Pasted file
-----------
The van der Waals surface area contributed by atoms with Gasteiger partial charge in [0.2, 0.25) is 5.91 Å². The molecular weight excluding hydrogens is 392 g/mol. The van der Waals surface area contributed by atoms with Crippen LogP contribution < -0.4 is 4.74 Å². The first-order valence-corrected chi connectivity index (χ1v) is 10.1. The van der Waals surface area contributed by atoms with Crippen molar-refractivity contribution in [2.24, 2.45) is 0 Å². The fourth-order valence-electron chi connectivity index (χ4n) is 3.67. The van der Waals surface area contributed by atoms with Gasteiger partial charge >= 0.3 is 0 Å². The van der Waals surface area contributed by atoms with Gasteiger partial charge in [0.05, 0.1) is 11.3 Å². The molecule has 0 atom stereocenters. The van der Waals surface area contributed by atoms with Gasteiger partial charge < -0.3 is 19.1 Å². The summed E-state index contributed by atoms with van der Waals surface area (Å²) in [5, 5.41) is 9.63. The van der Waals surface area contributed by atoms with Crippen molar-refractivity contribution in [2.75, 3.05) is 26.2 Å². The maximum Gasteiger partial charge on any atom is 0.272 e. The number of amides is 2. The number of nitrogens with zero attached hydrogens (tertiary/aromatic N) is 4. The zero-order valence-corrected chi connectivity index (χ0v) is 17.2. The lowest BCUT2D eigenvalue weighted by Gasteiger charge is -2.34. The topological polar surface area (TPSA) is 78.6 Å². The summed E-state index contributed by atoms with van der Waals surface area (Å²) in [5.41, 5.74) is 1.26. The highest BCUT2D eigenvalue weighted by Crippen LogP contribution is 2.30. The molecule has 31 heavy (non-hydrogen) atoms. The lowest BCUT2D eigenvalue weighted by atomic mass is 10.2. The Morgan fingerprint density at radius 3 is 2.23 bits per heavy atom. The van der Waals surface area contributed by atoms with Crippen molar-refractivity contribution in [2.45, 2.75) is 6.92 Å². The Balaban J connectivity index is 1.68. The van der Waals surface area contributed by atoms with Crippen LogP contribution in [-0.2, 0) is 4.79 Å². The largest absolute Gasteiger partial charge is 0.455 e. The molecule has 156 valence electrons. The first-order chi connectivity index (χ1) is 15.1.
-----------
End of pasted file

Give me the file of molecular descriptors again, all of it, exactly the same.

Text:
The van der Waals surface area contributed by atoms with Gasteiger partial charge in [0.2, 0.25) is 5.91 Å². The molecular weight excluding hydrogens is 392 g/mol. The van der Waals surface area contributed by atoms with Crippen LogP contribution < -0.4 is 4.74 Å². The first-order valence-corrected chi connectivity index (χ1v) is 10.1. The van der Waals surface area contributed by atoms with Crippen molar-refractivity contribution in [2.24, 2.45) is 0 Å². The fourth-order valence-electron chi connectivity index (χ4n) is 3.67. The van der Waals surface area contributed by atoms with Gasteiger partial charge >= 0.3 is 0 Å². The van der Waals surface area contributed by atoms with Gasteiger partial charge in [0.05, 0.1) is 11.3 Å². The molecule has 0 atom stereocenters. The van der Waals surface area contributed by atoms with Gasteiger partial charge < -0.3 is 19.1 Å². The summed E-state index contributed by atoms with van der Waals surface area (Å²) in [5, 5.41) is 9.63. The van der Waals surface area contributed by atoms with Crippen molar-refractivity contribution in [2.75, 3.05) is 26.2 Å². The maximum Gasteiger partial charge on any atom is 0.272 e. The number of amides is 2. The number of nitrogens with zero attached hydrogens (tertiary/aromatic N) is 4. The zero-order valence-corrected chi connectivity index (χ0v) is 17.2. The lowest BCUT2D eigenvalue weighted by Gasteiger charge is -2.34. The topological polar surface area (TPSA) is 78.6 Å². The summed E-state index contributed by atoms with van der Waals surface area (Å²) in [5.41, 5.74) is 1.26. The highest BCUT2D eigenvalue weighted by Crippen LogP contribution is 2.30. The molecule has 31 heavy (non-hydrogen) atoms. The lowest BCUT2D eigenvalue weighted by atomic mass is 10.2. The Morgan fingerprint density at radius 3 is 2.23 bits per heavy atom. The van der Waals surface area contributed by atoms with Crippen molar-refractivity contribution in [2.45, 2.75) is 6.92 Å². The Balaban J connectivity index is 1.68. The van der Waals surface area contributed by atoms with Crippen LogP contribution in [-0.2, 0) is 4.79 Å². The largest absolute Gasteiger partial charge is 0.455 e. The molecule has 156 valence electrons. The first-order chi connectivity index (χ1) is 15.1.